By studying the expression patterns of the selected ncRNA in synchronized cells, we classified those 42 ncRNAs based on their expression levels during cell cycle. Specifically, we identified 23 ncRNAs whose expression changes during the cell cycle: 6 are expressed in G1, 2 at the onset of the S phase (noted as G1-S), CCNA_R0025 and CCNA_R0164 are expressed in G1 and G2 phases, while 10 are expressed in S-phase (noted as S) and 2 are toward the end of the cell cycle (G2). The latter genes may be reflecting the accumulation in a specific cell type, as we will discuss later. The observation that some ncRNAS genes are cell cycle regulated, may suggest a putative function associated to regulation of functions that are required at a specific phase (Laub et al., 2000).

Prediction of Target Genes Regulated by ncRNAs

Although experimental validation is absolutely required to identify targets of ncRNAs, predictive tools may be useful to suggest candidate target genes and therefore give a glance about the functions regulated by a set of sRNAs. This is particularly valid in case of a systematic analysis as the experimental validation/identification of targets is not easily scalable. In order to reconstitute the whole ncRNAs network connected to cell cycle, we used three different available tools, mainly RNApredator (Eggenhofer et al., 2011) but then as confirmation also CopraRNA (Backofen et al., 2014; Wright et al., 2014) and TargetRNA2 (Kery et al., 2014). Each analysis provides specific features and it is able to predict classes of targets. By using PredatorRNA we predicted the first 100 targets that were retained for the analysis (Supplementary Table 1).

Genes coding for factors playing a role in cell cycle regulation were suggested as probable targets of some of the ncRNAs (Table 2). In particular we considered genes annotated as of cell cycle/cell division regulators. In order to evaluate the predictions, we performed an additional analysis based on the following consideration: regions that are complementary to the target RNA should be located within open regions (loops) of the ncRNA molecule and not to paired regions (stems) to ensure accessibility. Therefore, we aimed to understand in silico how those putative small RNAs were structured and whether targets were interacting with the same loop regions. We used RNAfold (Gruber et al., 2008) and mFold (Zuker, 2003) in order to identify loop regions that would be more accessible for the interaction with target genes.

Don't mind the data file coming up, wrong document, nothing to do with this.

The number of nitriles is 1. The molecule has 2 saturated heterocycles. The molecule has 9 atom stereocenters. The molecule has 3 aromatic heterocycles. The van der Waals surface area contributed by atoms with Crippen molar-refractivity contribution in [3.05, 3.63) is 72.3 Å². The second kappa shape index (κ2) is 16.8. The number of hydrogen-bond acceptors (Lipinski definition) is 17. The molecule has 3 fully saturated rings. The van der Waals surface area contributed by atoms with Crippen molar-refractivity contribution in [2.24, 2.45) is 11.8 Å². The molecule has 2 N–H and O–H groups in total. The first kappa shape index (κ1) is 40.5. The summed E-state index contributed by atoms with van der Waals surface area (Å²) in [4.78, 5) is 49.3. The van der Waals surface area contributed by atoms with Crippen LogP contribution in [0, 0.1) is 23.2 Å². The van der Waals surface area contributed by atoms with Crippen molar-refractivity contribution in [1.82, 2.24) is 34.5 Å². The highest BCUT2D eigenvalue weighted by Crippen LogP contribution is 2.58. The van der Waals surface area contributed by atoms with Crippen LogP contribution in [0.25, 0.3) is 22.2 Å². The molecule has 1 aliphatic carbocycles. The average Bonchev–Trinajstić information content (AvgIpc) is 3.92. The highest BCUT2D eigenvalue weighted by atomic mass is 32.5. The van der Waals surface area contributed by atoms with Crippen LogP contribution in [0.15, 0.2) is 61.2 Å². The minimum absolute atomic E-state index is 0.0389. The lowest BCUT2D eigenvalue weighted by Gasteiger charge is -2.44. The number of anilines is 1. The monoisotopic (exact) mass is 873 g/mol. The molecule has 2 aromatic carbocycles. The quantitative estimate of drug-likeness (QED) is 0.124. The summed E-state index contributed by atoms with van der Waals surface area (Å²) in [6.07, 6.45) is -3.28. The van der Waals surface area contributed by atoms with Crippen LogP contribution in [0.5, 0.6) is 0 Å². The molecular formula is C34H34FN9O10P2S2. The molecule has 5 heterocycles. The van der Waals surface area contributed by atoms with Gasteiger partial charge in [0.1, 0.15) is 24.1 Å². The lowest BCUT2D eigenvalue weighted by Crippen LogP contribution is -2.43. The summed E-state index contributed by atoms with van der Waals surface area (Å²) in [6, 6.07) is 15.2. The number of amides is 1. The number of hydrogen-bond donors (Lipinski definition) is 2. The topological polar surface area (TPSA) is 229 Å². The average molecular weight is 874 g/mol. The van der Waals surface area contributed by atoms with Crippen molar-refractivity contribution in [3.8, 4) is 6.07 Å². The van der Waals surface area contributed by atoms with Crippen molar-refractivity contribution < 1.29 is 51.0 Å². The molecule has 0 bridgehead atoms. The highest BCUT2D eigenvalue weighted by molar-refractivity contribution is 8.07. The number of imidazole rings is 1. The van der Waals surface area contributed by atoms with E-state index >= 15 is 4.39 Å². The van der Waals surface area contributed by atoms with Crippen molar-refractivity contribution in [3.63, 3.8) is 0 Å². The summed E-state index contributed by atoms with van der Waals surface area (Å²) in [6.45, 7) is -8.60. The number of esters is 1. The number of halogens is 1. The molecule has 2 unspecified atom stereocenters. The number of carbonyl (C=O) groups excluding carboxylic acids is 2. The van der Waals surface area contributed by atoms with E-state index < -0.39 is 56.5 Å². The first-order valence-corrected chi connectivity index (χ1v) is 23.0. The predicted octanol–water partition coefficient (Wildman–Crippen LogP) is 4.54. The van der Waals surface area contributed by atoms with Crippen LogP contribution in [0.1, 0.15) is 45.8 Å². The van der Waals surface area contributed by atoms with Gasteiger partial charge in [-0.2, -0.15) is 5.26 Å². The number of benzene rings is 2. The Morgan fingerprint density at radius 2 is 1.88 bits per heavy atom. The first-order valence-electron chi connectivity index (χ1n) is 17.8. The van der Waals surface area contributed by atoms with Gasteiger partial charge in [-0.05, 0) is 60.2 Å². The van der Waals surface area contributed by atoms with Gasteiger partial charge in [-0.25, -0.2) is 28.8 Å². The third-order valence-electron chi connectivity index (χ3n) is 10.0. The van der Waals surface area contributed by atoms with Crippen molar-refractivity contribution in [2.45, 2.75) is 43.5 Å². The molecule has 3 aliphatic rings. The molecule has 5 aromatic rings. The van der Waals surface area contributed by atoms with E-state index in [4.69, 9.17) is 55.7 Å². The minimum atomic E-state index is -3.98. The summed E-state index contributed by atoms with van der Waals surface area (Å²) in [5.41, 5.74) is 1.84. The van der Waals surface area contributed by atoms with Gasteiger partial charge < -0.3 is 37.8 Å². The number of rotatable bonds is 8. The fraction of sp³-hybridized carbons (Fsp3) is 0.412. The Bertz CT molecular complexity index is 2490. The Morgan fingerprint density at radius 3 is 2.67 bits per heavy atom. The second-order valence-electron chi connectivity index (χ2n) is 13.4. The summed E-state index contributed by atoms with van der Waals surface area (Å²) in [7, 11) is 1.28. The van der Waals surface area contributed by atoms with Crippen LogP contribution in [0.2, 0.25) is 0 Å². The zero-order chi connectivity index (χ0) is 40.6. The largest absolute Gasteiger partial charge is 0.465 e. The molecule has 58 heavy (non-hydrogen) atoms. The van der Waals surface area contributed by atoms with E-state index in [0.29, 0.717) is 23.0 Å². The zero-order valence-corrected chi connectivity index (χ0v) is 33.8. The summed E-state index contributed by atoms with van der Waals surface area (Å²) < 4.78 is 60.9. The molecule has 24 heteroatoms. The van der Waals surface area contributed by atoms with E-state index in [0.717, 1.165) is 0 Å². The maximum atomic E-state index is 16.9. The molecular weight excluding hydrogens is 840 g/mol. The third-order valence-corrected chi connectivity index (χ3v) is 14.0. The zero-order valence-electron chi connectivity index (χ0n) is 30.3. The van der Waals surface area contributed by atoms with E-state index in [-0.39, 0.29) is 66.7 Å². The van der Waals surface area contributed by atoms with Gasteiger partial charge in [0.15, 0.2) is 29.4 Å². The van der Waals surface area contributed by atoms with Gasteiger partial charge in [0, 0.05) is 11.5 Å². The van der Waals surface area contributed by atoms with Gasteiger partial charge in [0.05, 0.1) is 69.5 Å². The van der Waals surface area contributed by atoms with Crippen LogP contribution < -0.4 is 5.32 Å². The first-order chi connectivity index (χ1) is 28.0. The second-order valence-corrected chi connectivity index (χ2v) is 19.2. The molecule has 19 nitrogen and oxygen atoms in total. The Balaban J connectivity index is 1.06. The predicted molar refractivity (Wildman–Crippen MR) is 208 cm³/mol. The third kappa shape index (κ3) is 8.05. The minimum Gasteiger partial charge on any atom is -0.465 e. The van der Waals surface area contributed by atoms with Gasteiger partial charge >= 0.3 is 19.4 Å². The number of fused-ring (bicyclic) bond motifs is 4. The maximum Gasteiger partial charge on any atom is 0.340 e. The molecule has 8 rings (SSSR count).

Table 2. Prediction based on PredatorRNA, confirmed by Copra and/or TargetRNA2 (regions targeted by ncRNAs are defined in Supplementary Table 1).

We asked whether among cell cycle-regulated ncRNAs target genes were more likely being cell cycle regulators with respect to non-cell cycle regulated ncRNAs. Among the 22 ncRNAs that showed dynamic expression during the cell cycle, we found 13 out of 22 directly acting on cell cycle regulators (ca 60%), while only 7 out of 23 (30%) of the remaining ncRNAs, not showing cell cycle regulation, have targets with a role in the cell cycle. This observation suggests that ncRNAs may be indeed cell cycle-regulated as they act on functions that need to be activated only at specific phases of cell cycle progression. But can we identify whether ncRNAs are regulated by one of the master regulators of the cell cycle?

Presence of DnaA and CtrA Boxes or Methylation Sites Upstream Cell Cycle-Regulated ncRNAs

In order to understand how ncRNAs are regulated by the cell cycle we explored the presence of known binding sites in their promoter regions. Specifically promoters were scanned for the presence of DnaA, CcrM (GAnTC) or CtrA putative DNA binding sites (both “half” and “full” binding sites) (Ouimet and Marczynski, 2000; Brilli et al., 2010). We also analyzed the presence of GcrA binding sites using previously published Chromatin Immunoprecipitation-deep sequencing (ChIP-seq) data (Fioravanti et al., 2013; Murray et al., 2013). Those four regulators represent the core transcriptional machinery responsible for cell cycle progression and for the coordinated expression of all the cell cycle-dependent functions. The analysis revealed that many of those ncRNAs are potentially regulated by master regulators of cell cycle (Table 3). In particular ncRNAs expressed in S-phase appear to possess binding sites of master regulators, justifying their cell regulated expression. Although the expression pattern may be the result of combinatorial regulation, this enrichment of cell cycle regulators binding motifs is intriguing and asks for experimental validation.